THE QUESTION OF WHETHER artists are more susceptible to abuse, or whether we historically liked to think they were, reverberated throughout the 20th century. The drinking and drug habits of several writers became a subject of morbid curiosity for their audiences, who continue to accumulate anecdotal evidence of addiction as if it were the key to understanding genius. When asked by “dumb psychiatrists” why he used heroin, the narrator in William S. Burroughs’ autobiographical first novel “Junky” (1953) replied, “I need it to stay alive.”
The heart-wrenching romantic ideas of writer-addicts aren’t exclusive to white men, though of course there’s a double standard. For white men, drunkenness has long been a kind of social currency, an interesting quirk of the mind, while women and minorities who indulge too much break one of our last remaining cultural taboos. Americans don’t seem to experience the same curiosity about the addictions of a black or brown writer, but something closer to fear—indeed, the poisonous myth of the black drug user as a menacing criminal has fueled decades of racist laws overwhelmingly targeting and lock up everyone who is not white Female addicts are not seen as heroic but as mentally ill. Heather Clark, in the beginning of her 2020 biography of Sylvia Plath, quotes literary biographer Hermione Lee: “Women writers whose lives have dealt with abuse, mental illness, self-harm, suicide, have often been treated biographically as victims or psychological cases histories in the first and as professional writers second.” For female artists, substance use is generally grouped under the larger umbrella of insanity, historically a sort of ratline to institutionalization, often against their will, for women ranging from Zelda Fitzgerald to Britney Spears.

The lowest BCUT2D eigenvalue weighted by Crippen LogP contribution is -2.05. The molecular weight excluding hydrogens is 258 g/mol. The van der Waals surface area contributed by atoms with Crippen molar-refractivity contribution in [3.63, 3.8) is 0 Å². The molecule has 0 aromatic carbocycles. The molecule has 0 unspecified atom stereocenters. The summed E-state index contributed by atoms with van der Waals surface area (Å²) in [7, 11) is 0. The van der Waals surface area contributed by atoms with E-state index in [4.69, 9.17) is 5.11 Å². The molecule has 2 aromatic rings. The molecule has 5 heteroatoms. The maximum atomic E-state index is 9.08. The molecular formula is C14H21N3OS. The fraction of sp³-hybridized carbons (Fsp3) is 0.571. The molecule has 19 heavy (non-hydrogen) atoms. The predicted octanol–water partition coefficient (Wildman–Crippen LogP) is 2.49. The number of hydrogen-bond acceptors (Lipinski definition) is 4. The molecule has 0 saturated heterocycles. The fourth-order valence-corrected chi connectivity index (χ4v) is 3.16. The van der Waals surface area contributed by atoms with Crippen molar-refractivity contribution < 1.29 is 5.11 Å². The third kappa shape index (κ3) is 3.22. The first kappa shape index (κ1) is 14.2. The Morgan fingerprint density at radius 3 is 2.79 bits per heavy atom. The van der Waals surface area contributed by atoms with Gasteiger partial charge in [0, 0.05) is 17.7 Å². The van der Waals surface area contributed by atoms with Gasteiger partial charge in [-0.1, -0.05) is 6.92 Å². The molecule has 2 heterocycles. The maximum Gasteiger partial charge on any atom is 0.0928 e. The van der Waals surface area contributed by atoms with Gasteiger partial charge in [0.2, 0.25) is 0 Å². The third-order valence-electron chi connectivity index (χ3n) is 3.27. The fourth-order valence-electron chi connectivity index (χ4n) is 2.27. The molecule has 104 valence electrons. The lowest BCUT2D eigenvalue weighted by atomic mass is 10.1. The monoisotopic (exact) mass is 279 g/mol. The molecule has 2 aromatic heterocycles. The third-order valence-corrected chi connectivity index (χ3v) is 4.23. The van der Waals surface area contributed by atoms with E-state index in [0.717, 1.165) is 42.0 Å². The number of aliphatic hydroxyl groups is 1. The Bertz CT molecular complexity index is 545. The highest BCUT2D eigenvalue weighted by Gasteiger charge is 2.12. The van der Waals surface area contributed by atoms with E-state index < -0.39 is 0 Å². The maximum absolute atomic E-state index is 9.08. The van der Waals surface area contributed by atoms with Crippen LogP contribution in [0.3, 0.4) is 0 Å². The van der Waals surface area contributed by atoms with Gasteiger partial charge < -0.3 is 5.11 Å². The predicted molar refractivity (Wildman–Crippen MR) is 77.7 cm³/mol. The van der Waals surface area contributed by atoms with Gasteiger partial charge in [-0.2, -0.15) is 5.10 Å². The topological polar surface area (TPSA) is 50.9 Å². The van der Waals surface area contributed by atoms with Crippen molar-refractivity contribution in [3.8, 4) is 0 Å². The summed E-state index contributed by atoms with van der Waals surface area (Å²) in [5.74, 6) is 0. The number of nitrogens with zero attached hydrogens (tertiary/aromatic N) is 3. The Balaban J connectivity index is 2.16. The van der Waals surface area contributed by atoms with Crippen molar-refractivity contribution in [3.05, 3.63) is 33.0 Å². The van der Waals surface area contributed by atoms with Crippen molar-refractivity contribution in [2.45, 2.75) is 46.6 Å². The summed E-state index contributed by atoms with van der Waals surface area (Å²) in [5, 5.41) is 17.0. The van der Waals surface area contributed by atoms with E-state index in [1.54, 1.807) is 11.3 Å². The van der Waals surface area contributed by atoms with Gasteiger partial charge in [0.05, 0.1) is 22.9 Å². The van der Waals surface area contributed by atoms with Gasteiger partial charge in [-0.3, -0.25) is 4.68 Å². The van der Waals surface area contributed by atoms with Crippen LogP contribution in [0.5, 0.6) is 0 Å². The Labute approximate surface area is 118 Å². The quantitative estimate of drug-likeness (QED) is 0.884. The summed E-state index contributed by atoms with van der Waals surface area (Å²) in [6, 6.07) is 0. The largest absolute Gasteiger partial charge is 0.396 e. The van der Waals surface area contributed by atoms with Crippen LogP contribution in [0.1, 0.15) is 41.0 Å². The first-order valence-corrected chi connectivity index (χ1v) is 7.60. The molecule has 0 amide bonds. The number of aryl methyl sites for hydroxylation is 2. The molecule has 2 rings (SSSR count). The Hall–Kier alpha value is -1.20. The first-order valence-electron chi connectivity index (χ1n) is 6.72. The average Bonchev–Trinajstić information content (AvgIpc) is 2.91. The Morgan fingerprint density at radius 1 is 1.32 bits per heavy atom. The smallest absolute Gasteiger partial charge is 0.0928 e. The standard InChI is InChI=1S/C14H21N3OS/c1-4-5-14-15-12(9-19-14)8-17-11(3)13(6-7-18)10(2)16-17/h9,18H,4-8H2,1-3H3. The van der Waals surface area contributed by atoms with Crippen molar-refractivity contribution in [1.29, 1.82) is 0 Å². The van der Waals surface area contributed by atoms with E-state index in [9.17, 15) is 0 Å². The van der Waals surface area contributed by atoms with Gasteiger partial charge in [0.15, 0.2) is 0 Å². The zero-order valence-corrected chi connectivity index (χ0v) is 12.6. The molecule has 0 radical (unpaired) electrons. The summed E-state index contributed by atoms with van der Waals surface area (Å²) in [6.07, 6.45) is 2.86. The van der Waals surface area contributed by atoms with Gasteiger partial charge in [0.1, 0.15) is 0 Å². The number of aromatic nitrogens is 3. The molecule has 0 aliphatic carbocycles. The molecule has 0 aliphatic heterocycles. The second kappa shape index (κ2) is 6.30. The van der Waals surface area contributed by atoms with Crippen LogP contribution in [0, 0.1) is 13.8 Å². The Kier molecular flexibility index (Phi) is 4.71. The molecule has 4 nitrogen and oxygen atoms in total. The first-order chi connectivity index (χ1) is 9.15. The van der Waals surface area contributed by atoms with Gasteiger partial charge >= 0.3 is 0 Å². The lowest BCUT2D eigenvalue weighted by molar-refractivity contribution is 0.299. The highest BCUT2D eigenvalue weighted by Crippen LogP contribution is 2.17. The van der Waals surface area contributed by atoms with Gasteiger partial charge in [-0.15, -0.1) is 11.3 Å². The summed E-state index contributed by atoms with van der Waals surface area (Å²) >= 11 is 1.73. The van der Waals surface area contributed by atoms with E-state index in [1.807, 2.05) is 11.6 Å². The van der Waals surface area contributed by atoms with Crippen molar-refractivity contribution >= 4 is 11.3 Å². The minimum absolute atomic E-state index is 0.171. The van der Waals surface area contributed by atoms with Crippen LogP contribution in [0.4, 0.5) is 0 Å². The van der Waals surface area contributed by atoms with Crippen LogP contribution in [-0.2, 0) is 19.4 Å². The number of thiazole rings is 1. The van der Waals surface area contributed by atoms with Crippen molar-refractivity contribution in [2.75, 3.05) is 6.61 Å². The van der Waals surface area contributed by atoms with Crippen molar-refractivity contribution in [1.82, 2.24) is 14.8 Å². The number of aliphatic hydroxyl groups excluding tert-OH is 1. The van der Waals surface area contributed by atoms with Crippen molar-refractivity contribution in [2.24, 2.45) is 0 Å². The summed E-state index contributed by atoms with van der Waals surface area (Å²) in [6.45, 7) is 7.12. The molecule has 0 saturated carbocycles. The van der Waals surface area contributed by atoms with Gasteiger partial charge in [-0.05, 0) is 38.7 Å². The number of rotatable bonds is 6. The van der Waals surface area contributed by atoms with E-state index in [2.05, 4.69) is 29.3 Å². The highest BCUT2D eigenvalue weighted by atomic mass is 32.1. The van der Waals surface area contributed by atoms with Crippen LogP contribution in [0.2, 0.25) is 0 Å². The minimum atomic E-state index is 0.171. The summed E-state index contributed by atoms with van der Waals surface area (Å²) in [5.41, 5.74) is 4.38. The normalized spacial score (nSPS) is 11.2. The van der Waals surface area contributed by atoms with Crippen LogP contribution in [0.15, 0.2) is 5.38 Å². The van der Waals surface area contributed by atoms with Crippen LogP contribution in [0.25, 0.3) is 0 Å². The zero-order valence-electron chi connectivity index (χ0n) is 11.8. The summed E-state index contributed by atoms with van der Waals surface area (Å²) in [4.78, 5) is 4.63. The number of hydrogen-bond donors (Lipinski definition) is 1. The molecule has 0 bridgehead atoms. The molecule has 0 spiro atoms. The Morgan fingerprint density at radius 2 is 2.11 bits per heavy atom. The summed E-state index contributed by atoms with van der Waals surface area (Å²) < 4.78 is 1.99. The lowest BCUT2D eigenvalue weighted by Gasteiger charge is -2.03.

Which brings us to Dad. It would be impossible to talk about addiction among artists without mentioning the immense privilege Ernest Hemingway still enjoys as the standard-bearer of masculine masculinity and brilliance, despite the fact that alcohol hurt him immensely. In the 2020 Danish comedy “Another Round,” a group of friends experiment by spending most of their waking lives lightly intoxicated, citing a debunked idea that a constant, low level of intoxication — the equivalent of being constantly intoxicated from one to two glasses of wine — is the optimum condition for humans. (“You’re more relaxed, balanced and musical and open,” says one of the friends. “Braver in general.”) They test this theory by adhering to what they call, however questionable, Hemingway’s own standard: Stop every day at 8 o’clock in the evening with drinking to be fresh in the morning. The plan, like many with drugs or alcohol, works well until it stops working.